Sun bears – so named because of the distinctive crescent-shaped patch on their chests, which resembles the rising sun – have traditionally been widespread throughout the forests of Southeast Asia. However, they are currently classified as “vulnerable” by the International Union for the Conservation of Nature (IUCN) because of deforestation and poaching. Many bears sadly languish in tiny cages, victimized by both the bear bile and animal captivity industries.
The Malaysian Friends of the Animals (MFA) has now launched a campaign to help free two “immensely stressed” sun bears who are held captive at the Tawau Hot Springs Recreational Park in Borneo. The bears spend all day pacing back and forth in tiny cages, surrounded by trees they cannot climb, and are kept confined for the amusement of tourists.
“Their treatment is terribly cruel,” said Jennifer Yeap of MFA. “They pace back and forth non-stop in empty confinement in these cages and, as a result, they suffer immense stress. And, like so many other zoos and wildlife-themed places, it’s not about animal preservation – these poor creatures are there to entertain the tourists. The two bears we are very concerned about have been kept at the recreational park since they were infants. Their lives are just miserable, and their diet is shocking. They are fed mostly bananas when their natural diet takes in many more fruits, termites, small mammals, birds, and vegetables.”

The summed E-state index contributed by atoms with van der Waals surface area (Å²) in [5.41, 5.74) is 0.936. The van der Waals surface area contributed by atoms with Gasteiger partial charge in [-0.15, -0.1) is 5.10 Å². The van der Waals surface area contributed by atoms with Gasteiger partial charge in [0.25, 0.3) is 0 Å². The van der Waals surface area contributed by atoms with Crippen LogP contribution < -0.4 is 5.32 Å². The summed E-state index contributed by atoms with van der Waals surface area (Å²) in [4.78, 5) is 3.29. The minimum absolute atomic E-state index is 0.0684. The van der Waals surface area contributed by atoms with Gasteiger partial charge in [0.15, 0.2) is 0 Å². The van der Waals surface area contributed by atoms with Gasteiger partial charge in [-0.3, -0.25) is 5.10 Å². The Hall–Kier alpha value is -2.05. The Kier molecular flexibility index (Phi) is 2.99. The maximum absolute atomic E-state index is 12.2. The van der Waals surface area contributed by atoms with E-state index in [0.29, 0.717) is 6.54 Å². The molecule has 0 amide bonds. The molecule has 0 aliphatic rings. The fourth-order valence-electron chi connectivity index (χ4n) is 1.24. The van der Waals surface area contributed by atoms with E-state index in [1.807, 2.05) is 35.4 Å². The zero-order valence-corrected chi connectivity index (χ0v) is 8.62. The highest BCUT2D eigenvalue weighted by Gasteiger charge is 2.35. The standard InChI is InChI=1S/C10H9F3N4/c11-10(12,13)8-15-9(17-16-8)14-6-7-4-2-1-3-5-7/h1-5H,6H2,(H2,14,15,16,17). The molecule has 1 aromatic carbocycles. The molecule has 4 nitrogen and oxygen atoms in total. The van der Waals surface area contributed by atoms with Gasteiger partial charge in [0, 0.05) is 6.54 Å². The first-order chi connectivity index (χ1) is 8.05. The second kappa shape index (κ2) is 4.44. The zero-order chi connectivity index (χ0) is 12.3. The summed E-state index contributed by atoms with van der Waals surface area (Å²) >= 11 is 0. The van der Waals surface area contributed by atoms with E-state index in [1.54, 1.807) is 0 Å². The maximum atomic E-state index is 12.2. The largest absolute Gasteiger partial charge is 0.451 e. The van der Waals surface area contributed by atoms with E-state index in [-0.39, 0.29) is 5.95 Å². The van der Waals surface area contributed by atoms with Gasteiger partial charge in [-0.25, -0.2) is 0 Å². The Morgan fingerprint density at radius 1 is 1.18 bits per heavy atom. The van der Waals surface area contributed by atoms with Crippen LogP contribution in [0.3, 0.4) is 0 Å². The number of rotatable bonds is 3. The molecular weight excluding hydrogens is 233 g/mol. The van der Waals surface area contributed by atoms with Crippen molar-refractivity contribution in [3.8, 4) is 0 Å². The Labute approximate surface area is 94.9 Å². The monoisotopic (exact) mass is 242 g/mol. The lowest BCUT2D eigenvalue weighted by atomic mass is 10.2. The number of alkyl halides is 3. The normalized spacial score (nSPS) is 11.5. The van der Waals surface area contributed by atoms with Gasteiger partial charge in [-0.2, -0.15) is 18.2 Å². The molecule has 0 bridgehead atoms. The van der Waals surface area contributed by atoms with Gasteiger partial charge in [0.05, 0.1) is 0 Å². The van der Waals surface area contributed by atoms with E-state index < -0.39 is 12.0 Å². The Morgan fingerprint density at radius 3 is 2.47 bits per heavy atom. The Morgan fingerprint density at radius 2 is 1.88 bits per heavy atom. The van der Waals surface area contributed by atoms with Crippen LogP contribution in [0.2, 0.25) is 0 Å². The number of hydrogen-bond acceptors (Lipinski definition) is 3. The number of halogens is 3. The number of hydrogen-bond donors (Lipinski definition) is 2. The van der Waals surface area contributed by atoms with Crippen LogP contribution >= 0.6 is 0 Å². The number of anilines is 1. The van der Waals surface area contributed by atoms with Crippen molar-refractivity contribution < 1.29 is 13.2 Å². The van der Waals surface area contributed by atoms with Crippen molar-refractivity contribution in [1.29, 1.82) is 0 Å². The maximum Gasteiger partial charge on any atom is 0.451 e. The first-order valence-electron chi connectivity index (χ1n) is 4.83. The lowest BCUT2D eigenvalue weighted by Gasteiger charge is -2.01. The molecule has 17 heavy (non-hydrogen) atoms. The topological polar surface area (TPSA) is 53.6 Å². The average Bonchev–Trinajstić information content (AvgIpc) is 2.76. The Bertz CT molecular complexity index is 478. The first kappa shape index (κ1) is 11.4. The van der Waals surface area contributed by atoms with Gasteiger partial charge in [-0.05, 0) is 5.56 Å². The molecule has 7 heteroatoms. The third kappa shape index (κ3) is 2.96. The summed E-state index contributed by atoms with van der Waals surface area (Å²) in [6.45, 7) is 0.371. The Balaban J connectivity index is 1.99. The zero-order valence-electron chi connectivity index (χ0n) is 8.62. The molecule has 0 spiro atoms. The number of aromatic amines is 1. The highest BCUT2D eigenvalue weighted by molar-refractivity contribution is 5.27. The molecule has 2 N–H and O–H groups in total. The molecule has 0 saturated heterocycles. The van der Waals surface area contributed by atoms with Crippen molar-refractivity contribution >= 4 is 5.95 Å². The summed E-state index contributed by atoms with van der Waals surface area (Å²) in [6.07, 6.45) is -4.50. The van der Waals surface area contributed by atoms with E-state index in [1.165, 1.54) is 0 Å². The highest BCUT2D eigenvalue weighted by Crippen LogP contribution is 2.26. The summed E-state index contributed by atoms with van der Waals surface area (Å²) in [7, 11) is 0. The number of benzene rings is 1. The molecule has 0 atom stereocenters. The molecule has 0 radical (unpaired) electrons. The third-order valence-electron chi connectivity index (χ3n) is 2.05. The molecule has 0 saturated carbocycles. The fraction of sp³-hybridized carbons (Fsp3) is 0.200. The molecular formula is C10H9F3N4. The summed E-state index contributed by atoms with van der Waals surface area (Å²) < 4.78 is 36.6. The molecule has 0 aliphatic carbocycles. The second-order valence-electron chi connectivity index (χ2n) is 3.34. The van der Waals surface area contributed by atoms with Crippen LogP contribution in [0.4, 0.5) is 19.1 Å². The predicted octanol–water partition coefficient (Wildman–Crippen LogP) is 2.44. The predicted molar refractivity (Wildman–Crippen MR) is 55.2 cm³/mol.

When one of their keepers approaches with a hose pipe and aims it into the bears’ mouth, they try to gulp down as much of it as they can. This is the only form of hydration the bears receive.
The bears have no way of exercising their natural instincts.
MFA believes the fact that they are surrounded by dense, lush foliage that they would normally seek to climb makes their imprisonment all the more torturous.
MFA has teamed up with another conservation group, Friends of the Orangutans, to try and persuade authorities to release the bears from their miserable living conditions.
They want to see the suffering animals rehoused to a sanctuary environment where they can enjoy climbing trees and eat a more varied diet.
Upreshpal Singh, director of Friends of the Orangutans, said that he had personally witnessed the bears pacing up and down in their cages, a clear example of stress-induced zoochotic behavior: “Keeping them in such a manner causes physical and mental distress. Concerned people like myself want to see these bears displaying their wild instincts, happy, free of stress, fear, and pain.”
You can help strengthen the campaign by making a donation to Friends of the Orangutans today, or by keeping up to date with MFA’s work on their Facebook page. Let’s hope these organizations manage to set these two bears free from their misery soon and bring them to a better place!
All Image Source: Daily Mail UK